A proposal to free up Formula 1's engine freeze rules faces a crunch vote during a team meeting at Sochi on Friday, as Ferrari dismisses talk it could lead to a ramp up in costs.
The idea of easing restrictions on what teams can do to engines first surfaced at a team principals' meeting back at the Belgian Grand Prix.
A number of manufacturers want the ability to make improvements to engines during the season - rather than only in the winter as the current rules dictate.
The idea of allowing limited freedom during the season has now been added to the agenda of a sporting working group meeting which is scheduled to take place at the Russian GP on Friday.
But the championship-leading Mercedes team is resistant to allowing such freedom - and has voiced fears that it could lead to a dramatic increase in costs that would need to be passed on to customer teams.
FERRARI: COST IMPACT NEGLIGIBLE
Ferrari team principal Marco Mattiacci says such fears are unfounded though, and thinks that in-season development would not only cost little extra but could be even better for customer teams as it could help boost their performance.
"From the manufacturers' point of view, I work for Ferrari - and our core business is engine," Mattiacci told AUTOSPORT.
"F1 also stands for innovation and continuous improvement.
"So with all the dollars that I invest in innovation - it makes no sense that for one year I cannot touch the engine.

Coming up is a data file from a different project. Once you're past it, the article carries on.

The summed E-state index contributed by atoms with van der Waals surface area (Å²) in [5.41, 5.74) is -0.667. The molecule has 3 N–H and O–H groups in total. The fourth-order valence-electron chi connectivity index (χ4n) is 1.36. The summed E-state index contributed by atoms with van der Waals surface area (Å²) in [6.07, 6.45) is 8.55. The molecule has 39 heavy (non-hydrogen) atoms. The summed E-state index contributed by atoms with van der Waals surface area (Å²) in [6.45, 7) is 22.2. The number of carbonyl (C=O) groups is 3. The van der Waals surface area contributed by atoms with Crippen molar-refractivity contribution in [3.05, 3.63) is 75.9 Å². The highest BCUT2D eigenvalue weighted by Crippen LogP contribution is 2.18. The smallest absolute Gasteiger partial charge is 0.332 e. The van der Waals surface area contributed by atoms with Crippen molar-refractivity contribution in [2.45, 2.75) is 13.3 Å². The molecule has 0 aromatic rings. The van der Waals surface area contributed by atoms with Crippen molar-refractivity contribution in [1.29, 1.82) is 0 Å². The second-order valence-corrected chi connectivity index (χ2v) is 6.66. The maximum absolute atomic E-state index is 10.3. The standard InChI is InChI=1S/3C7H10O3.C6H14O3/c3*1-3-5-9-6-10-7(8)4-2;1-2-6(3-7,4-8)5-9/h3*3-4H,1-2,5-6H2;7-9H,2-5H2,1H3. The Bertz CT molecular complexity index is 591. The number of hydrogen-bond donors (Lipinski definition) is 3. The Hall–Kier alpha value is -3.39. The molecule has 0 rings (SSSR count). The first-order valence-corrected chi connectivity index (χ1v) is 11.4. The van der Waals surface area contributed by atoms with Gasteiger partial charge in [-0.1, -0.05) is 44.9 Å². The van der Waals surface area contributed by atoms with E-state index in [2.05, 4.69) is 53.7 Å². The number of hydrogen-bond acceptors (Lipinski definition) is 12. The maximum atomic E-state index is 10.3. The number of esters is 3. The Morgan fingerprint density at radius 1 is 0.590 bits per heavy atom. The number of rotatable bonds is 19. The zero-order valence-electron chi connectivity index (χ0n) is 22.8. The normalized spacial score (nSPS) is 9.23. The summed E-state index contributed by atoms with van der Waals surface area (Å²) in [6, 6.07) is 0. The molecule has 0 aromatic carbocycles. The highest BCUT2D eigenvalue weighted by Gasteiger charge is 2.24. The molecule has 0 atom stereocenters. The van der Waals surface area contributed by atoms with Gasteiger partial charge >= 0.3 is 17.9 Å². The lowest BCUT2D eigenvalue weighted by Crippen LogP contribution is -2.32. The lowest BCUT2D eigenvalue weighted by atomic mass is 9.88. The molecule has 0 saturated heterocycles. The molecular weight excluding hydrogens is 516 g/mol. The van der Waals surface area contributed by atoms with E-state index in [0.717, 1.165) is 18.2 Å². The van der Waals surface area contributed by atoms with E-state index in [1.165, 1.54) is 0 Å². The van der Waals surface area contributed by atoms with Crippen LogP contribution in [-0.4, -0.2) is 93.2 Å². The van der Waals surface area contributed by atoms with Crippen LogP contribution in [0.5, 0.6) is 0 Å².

"It [lifting the freeze] is an idea that is a win for the media, a win for teams and a win for all the stakeholders.
"Looking at it from the small teams' perspective, if I have the possibility to deliver a more performing engine to them, then they have the opportunity to score more points and gain revenue.
"We are still working on developing the engine right now even if we cannot apply changes [during the season], so I can't see costs increasing.
"Actually you could find that we develop the engine in a more efficient way."
Mattiacci also made it clear that pursuing the engine freeze was not being done as a means of guaranteeing the gap to Mercedes would be closed.
He reckons there was a very real chance that allowing all manufacturers the freedom to do better could allow F1's current pacesetters to be even further ahead.
"The engine freeze if it is goes through is a great opportunity - but it is also a great risk," he said.
"Today it represents more risk. It is not a simple rule that someone writes which goes in one direction. Mercedes may have something in their pocket and boom, they could go more ahead."